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Indians are actually scratching their heads to know the rationale behind the ban of most-used social media applications Facebook, Twitter, WhatsApp, and Instagram from tomorrow. So here we will tell you why these social media giants could not be allowed to function in India.

Primarily, the Government of India has formulated a set of new guidelines for the social media platforms and rolled those out on February 25, allowing three-month time to comply with it. Apparently, time allotted by the Ministry of Electronics & Information Technology ends on May 25 by 11:59 pm. 

So far, however, none of the platforms have agreed to the new regulations despite the fact that these new rules will come into effect from May 26 onwards. Also, the companies have sought a total six-month delay for the implementation of new rules. 

If none of these companies accept the guidelines, they might lose their status as social media platforms and protections as intermediaries. Apart from this, the GoI can also take up legal action against them as per the law of the land for not abiding by the rules, said a government official. 

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Amidst all this hue and cry, Facebook has said that it will comply with the IT rules. 

“We aim to comply with the provisions of the IT rules and continue to discuss a few of the issues which need more engagement with the government. According to the IT rules, we are working to implement operational processes and improve efficiencies. Facebook remains committed to people's ability to freely and safely express themselves on our platform," said an official spokesperson of the company in a statement.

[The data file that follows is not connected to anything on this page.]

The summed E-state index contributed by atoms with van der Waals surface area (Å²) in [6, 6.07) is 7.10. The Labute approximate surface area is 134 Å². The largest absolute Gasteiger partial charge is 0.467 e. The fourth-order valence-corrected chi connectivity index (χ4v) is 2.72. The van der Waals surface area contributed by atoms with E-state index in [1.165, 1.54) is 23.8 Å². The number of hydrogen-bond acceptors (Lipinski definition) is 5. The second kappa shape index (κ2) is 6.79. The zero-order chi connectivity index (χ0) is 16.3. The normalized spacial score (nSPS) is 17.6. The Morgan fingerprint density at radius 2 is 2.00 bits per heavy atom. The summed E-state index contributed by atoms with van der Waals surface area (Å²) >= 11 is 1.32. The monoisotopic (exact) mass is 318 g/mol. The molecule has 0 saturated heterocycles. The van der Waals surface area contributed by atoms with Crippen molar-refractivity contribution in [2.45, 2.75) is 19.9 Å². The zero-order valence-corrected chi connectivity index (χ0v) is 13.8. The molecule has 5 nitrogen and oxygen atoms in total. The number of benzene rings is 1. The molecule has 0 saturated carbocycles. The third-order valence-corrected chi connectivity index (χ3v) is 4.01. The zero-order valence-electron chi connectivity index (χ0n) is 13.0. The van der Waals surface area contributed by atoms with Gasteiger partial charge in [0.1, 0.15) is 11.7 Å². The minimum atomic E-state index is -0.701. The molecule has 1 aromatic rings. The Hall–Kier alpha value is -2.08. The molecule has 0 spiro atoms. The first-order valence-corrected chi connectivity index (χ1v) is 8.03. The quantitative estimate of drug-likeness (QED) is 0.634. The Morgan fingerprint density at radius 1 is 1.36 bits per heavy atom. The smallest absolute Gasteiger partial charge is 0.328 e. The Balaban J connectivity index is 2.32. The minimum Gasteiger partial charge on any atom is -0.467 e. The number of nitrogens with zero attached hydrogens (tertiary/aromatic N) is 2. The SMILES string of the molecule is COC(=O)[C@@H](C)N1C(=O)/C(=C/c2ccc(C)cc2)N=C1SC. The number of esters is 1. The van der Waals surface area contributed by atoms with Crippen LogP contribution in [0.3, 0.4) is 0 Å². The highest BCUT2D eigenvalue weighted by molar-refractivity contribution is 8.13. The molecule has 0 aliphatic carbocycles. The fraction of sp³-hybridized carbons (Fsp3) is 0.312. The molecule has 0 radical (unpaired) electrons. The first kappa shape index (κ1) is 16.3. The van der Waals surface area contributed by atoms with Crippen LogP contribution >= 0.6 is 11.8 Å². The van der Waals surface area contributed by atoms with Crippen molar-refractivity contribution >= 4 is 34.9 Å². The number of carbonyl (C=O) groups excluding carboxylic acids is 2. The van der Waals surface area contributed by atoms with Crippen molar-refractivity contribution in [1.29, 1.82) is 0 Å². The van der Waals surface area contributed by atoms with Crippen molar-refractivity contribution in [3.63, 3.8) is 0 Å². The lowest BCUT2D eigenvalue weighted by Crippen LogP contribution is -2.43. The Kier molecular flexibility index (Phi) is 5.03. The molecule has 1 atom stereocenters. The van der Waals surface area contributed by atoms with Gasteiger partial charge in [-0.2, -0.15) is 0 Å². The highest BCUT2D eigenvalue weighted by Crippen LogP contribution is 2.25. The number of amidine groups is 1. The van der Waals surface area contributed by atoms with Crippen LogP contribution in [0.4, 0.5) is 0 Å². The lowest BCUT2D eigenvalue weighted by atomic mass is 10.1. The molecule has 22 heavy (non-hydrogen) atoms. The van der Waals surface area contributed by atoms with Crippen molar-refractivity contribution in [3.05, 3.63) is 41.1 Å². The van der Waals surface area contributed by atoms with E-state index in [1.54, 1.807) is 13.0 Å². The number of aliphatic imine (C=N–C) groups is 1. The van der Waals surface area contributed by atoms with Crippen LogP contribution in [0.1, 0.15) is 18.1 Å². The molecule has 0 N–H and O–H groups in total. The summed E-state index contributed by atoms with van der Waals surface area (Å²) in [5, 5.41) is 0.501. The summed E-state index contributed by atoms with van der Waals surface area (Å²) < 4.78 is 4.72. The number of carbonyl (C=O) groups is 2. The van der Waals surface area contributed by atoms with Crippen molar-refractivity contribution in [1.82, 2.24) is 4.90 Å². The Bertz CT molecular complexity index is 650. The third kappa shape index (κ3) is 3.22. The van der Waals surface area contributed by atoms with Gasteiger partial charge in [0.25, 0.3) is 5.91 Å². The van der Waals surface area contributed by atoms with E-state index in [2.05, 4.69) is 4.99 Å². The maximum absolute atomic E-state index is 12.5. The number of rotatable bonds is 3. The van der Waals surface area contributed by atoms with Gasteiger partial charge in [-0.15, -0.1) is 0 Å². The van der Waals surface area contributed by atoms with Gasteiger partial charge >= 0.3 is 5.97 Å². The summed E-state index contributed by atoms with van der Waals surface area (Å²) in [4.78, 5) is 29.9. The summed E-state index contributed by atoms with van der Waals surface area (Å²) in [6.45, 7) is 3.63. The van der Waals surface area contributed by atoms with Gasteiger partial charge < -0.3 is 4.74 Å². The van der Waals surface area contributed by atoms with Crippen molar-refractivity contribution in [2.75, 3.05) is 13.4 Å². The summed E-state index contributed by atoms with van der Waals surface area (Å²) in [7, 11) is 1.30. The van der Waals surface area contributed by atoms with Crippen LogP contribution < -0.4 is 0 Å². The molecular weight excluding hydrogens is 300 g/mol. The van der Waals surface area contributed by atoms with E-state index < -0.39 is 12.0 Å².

It is pertinent to mention here, indigenous app Koo, which is alike Twitter, has just give its consent to comply with the GoI’s guidelines. 

Here’s what comes under the new guidelines:

1.   Social media giants must appoint a chief compliance officer, nodal contact person and resident grievance officer

2.   A grievance officer’s appointment is a significant requirement once the new rules come into effect. He would look after the complaints on the public interface and would acknowledge the need for a system for requests

3.   Removal of content flagged by authorities within 36 hours and setting up a robust complaint redressal mechanism

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4.   These companies will also have to publish a monthly compliance report which will divulge details of complaints received and action taken on them along with the details of content removed

5.   These platforms will also have to publish a physical contact address on its website or mobile app, or both 

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